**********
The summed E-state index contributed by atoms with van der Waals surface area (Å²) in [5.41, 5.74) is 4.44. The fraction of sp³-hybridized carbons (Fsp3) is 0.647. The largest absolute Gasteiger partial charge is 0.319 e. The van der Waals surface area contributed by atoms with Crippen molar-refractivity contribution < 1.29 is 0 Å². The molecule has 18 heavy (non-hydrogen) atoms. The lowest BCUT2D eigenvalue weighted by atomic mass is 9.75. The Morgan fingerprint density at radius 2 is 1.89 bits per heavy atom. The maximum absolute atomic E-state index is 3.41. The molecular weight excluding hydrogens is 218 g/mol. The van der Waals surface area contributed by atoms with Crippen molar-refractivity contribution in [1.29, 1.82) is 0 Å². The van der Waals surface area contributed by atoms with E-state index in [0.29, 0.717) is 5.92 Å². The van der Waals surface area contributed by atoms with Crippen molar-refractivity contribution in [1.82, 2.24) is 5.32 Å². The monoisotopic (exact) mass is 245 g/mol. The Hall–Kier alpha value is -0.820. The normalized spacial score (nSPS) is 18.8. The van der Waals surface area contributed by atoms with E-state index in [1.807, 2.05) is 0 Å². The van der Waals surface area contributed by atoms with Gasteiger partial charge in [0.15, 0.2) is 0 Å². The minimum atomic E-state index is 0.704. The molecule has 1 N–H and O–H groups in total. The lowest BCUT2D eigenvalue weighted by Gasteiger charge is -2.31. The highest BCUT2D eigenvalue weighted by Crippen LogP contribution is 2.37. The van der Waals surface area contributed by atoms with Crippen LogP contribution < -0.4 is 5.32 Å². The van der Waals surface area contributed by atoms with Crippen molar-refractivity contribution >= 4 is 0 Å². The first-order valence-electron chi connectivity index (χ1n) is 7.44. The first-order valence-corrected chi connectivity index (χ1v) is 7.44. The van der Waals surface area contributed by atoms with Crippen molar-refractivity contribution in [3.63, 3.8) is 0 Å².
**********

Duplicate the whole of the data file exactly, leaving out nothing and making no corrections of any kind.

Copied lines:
The summed E-state index contributed by atoms with van der Waals surface area (Å²) in [5.41, 5.74) is 4.44. The fraction of sp³-hybridized carbons (Fsp3) is 0.647. The largest absolute Gasteiger partial charge is 0.319 e. The van der Waals surface area contributed by atoms with Crippen molar-refractivity contribution < 1.29 is 0 Å². The molecule has 18 heavy (non-hydrogen) atoms. The lowest BCUT2D eigenvalue weighted by atomic mass is 9.75. The Morgan fingerprint density at radius 2 is 1.89 bits per heavy atom. The maximum absolute atomic E-state index is 3.41. The molecular weight excluding hydrogens is 218 g/mol. The van der Waals surface area contributed by atoms with Crippen molar-refractivity contribution in [1.29, 1.82) is 0 Å². The van der Waals surface area contributed by atoms with E-state index in [0.29, 0.717) is 5.92 Å². The van der Waals surface area contributed by atoms with Crippen molar-refractivity contribution in [1.82, 2.24) is 5.32 Å². The monoisotopic (exact) mass is 245 g/mol. The Hall–Kier alpha value is -0.820. The normalized spacial score (nSPS) is 18.8. The van der Waals surface area contributed by atoms with E-state index in [1.807, 2.05) is 0 Å². The van der Waals surface area contributed by atoms with Gasteiger partial charge in [0.15, 0.2) is 0 Å². The minimum atomic E-state index is 0.704. The molecule has 1 N–H and O–H groups in total. The lowest BCUT2D eigenvalue weighted by Gasteiger charge is -2.31. The highest BCUT2D eigenvalue weighted by Crippen LogP contribution is 2.37. The van der Waals surface area contributed by atoms with Crippen LogP contribution < -0.4 is 5.32 Å². The van der Waals surface area contributed by atoms with Crippen molar-refractivity contribution >= 4 is 0 Å². The first-order valence-electron chi connectivity index (χ1n) is 7.44. The first-order valence-corrected chi connectivity index (χ1v) is 7.44. The van der Waals surface area contributed by atoms with Crippen molar-refractivity contribution in [3.63, 3.8) is 0 Å².